Kingston hits the spot

Hannah Georgas will return to the Limestone City tomorrow

The songstress played at Wolfe Island Music Festival this year.
The songstress played at Wolfe Island Music Festival this year.
Photo: 
Hannah Georgas worked with Holy Fuck and Mother Mother.
Hannah Georgas worked with Holy Fuck and Mother Mother.
Photo: 

For Hannah Georgas’ family, musical talent doesn’t skip generations.

Her father, also a musician, exposed her to music from a very young age.

“My dad was an amazing blues-piano player … and songwriter,” she said. “I think that rubbed off on me quite a bit.”

The singer-songwriter is currently on a fall music tour that will end in Kingston.

“Kingston is like my favourite spot to visit when I’m out here,” Georgas said. “I have a supportive fan base and it’s an essential spot to play [a show].”

Georgas was one of the many musical highlights at the Wolfe Island Music Festival this past summer.

Music, she said, has always been a huge part of her life. She began with piano lessons at the age of five and eventually started writing her own songs.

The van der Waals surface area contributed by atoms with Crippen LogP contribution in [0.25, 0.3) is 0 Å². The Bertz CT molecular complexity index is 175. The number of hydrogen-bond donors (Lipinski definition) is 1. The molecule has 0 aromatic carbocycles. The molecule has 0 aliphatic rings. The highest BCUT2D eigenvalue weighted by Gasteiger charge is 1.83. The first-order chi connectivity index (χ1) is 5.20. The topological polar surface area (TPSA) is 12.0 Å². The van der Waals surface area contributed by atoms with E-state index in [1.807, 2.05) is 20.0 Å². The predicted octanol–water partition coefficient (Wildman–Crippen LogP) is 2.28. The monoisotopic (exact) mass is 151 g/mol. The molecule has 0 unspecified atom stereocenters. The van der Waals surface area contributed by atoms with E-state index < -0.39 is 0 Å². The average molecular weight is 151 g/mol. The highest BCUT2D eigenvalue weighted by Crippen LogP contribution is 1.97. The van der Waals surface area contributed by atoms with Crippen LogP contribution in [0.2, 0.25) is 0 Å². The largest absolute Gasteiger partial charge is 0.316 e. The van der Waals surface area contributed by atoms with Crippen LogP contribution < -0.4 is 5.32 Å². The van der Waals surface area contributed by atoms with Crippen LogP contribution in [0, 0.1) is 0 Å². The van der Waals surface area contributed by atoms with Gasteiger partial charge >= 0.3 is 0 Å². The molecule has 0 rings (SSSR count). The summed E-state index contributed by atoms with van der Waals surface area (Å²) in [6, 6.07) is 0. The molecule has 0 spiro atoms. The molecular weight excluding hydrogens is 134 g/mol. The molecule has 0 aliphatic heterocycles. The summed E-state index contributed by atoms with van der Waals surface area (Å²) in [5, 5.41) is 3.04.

Looking to life experiences and other music as inspiration, music, she said, has become the most consistent and positive aspect of her life.

Georgas’ music is, first and foremost, pop-alternative with electronic undertones. The singer-songwriter herself finds it hard to describe her sound.

“A lot of the time I want to tell people to listen to it [because] sometimes I find it difficult to really pinpoint,” she said.

This isn’t surprising given her wide-ranging influences, including dance, pop, hip-hop, house music and folk acts, like Safe, Annie Lennox and Fiona Apple.

Georgas received nominations for Songwriter of the Year and Alternative Album of the Year at the 2013 Juno Awards where she also performed her single “Robotic.”

Unlike many artists, Georgas takes on the full responsibility of her career — both the creative and business sides are in her hands.

Her career is full of exciting moments, but she said the end result of her hard work is the most rewarding.

“The moment when you feel you’re actually onto something,” she said. “That’s my favourite part, the result.”

As much as spending time with friends and family help lessen the stress of her lucrative career, Georgas said it’s equally important to spend time with herself.

“As you grow up,” she said, “you realize what things you really need to make you sane.”

Georgas has released an EP The Beat Stuff (2009), two albums This Is Good (2010) and Hannah Georgas (2012) and, most recently, her EP Rest (2013).

Georgas has evolved as an artist since her first EP. Her recent works involved Ryan Guldemond of Mother Mother and Graham Walsh from the Toronto-based electronic band Holy Fuck.

“The whole point of it for me is to just be able to keep creating and making music and putting out records and doing what I do,” Georgas said.

Hannah Georgas will be playing at the Grad Club on Nov. 9.

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